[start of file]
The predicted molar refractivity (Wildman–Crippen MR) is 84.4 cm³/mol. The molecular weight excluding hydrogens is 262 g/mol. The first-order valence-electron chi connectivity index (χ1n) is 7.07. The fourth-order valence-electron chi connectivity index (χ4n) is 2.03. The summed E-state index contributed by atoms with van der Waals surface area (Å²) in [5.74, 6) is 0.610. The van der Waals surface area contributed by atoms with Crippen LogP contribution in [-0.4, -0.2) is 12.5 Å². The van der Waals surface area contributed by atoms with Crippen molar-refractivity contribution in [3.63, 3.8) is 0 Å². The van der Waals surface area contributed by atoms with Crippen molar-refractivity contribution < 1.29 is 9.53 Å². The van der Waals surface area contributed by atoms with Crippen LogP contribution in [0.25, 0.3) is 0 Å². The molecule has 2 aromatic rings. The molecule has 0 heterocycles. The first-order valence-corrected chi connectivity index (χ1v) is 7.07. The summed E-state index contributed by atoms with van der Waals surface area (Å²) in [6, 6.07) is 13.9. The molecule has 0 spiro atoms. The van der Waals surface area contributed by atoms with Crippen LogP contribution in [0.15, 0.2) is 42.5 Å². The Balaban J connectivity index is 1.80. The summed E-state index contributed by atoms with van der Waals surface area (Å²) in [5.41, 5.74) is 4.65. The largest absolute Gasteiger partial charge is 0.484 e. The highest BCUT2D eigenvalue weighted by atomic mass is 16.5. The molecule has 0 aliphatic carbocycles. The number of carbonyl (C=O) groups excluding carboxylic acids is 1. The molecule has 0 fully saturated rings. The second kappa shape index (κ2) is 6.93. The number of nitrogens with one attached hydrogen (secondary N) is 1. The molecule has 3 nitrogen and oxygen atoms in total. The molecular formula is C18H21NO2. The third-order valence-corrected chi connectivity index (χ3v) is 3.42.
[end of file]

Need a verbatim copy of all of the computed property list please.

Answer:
The predicted molar refractivity (Wildman–Crippen MR) is 84.4 cm³/mol. The molecular weight excluding hydrogens is 262 g/mol. The first-order valence-electron chi connectivity index (χ1n) is 7.07. The fourth-order valence-electron chi connectivity index (χ4n) is 2.03. The summed E-state index contributed by atoms with van der Waals surface area (Å²) in [5.74, 6) is 0.610. The van der Waals surface area contributed by atoms with Crippen LogP contribution in [-0.4, -0.2) is 12.5 Å². The van der Waals surface area contributed by atoms with Crippen molar-refractivity contribution in [3.63, 3.8) is 0 Å². The van der Waals surface area contributed by atoms with Crippen molar-refractivity contribution < 1.29 is 9.53 Å². The van der Waals surface area contributed by atoms with Crippen LogP contribution in [0.25, 0.3) is 0 Å². The molecule has 2 aromatic rings. The molecule has 0 heterocycles. The first-order valence-corrected chi connectivity index (χ1v) is 7.07. The summed E-state index contributed by atoms with van der Waals surface area (Å²) in [6, 6.07) is 13.9. The molecule has 0 spiro atoms. The van der Waals surface area contributed by atoms with Crippen LogP contribution in [0.15, 0.2) is 42.5 Å². The Balaban J connectivity index is 1.80. The summed E-state index contributed by atoms with van der Waals surface area (Å²) in [5.41, 5.74) is 4.65. The largest absolute Gasteiger partial charge is 0.484 e. The highest BCUT2D eigenvalue weighted by atomic mass is 16.5. The molecule has 0 aliphatic carbocycles. The number of carbonyl (C=O) groups excluding carboxylic acids is 1. The molecule has 0 fully saturated rings. The second kappa shape index (κ2) is 6.93. The number of nitrogens with one attached hydrogen (secondary N) is 1. The molecule has 3 nitrogen and oxygen atoms in total. The molecular formula is C18H21NO2. The third-order valence-corrected chi connectivity index (χ3v) is 3.42.